The advantage that the Cubs pitching staff will get is in the bullpen because the bullpen does not have to come out prematurely due to any innings limit; also the Mets bullpen can get a little spotty to the point where Bartolo Colon (A.K.A. the people champ of baseball) has to come out in relief of guys on a regular basis.
Pitching out of the bullpen is completely different than being a starter. I know it is a common practice in baseball, but to me it shows distrust in the bullpen. Let me explain it like this.
Imagine if you work at a firm, doing a specific job and you have been doing that job all year. Then suddenly, your boss hires a person who does a similar, but different, job at the firm to take your place because “the stakes are too high.”
As a professional that would hurt. I think the Blue Jays (I know I can see the rolling of the eyes already) are a good example of sticking to the bullpen guys. The Blue Jays only used a guy who was not part of the bullpen once and that was David Price and that’s was when the Jays were up by 6 runs. The Chicago Cubs are also a fantastic example of this.
Regular season starter, Dan Haren, was not used once in the Cubs' Series against the Cardinals because the bench boss, Jon Maddon, (who I think is a fantastic manager) trust his pieces. That would lead me to trust them too, mix that in with the Cubs not having to come out for 4 innings every time a certain pitcher starts (assuming he pitches well) and advantage Chicago in the bullpen department.
Hitting is interesting because, according to ESPN, both teams are ranked 16th (Chicago) and 17th (New York) respectively. This is misleading because while the rankings are very accurate, the main component we need to focus on is average and runs scored.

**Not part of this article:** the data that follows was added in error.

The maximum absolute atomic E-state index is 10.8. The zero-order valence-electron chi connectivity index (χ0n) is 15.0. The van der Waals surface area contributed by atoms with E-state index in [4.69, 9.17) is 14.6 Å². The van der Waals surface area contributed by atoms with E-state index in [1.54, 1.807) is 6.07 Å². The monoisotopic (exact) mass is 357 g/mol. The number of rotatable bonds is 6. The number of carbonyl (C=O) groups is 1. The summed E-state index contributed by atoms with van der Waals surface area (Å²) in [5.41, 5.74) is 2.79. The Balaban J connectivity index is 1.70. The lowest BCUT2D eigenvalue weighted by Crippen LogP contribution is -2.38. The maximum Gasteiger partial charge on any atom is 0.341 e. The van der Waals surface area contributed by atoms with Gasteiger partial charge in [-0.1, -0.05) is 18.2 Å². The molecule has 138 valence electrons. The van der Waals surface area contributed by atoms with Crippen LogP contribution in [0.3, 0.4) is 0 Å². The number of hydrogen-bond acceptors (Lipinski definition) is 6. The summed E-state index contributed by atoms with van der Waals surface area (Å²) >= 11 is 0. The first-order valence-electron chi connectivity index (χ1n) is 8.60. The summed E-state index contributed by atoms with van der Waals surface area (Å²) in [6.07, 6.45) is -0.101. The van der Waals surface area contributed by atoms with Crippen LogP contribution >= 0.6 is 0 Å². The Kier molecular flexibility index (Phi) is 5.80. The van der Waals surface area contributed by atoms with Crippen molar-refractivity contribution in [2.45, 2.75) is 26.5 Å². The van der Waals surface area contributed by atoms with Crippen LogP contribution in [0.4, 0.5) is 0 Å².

These two usually gives us the indication of which team’s offense will fare better when the long ball does not happen. Ironically, in the regular season both teams had a team average of .244. In the runs department, the Cubs scored 6 more runs than the Mets, which is not much at all; however in the postseason, it seems that the Cubs separated themselves from the Mets.
While the team average for the Cubs is a woeful .237 in the playoffs, the Mets is an abysmal .208 in the playoffs. Not only that, but the slugging percentage for the Cubs is .506 for the playoffs, while the Mets is at .377 for the playoffs, which means the Cubs have more power potential then the Mets at this point.
While this separation is not a celebration of the Cubs offense, it is an indictment on the Mets offense. Granted the Mets had to face Zack Greinke and Clayton Kershaw – but the Cubs had to face the Cardinals so excuses for the Mets woeful offense is not really acceptable -- thus if you are a believer in momentum and trends, offensively the Cubs are better right now, even though the Mets have Yoenis Cespedes.
Yoenis Cespedes might make the difference defensively. His arm is turning into the stuff of legend. While the big outfield assist does not happen often, his arm prevents runners from advancing in fear of getting tagged out.
This might very well be useful for the Mets as the Cubs have tended to be on the aggressive side when it comes to base running. Mix that in with the Mets leading the Cubs in double plays turned per game during the regular season by about 0.07 points, and statically, the Mets might be better at stopping base runners from advancing. Therefore for purposes of the Mets being able to stop runners advancing, the Mets have the edge defensively.
With all that information, this article in about 1500 words told you we have an even match. It should be stressed, immeasurable factors is what will make the game. What if for some reason Wilmer Flores is not on his A-game defensively or offensively? What happens if Arrieta is not pitching well? What if Cespedes is off his game and starts striking out instead of hitting home runs? These cases are unlikely but possible, and if those things happen it will be the team with mental toughness who wins.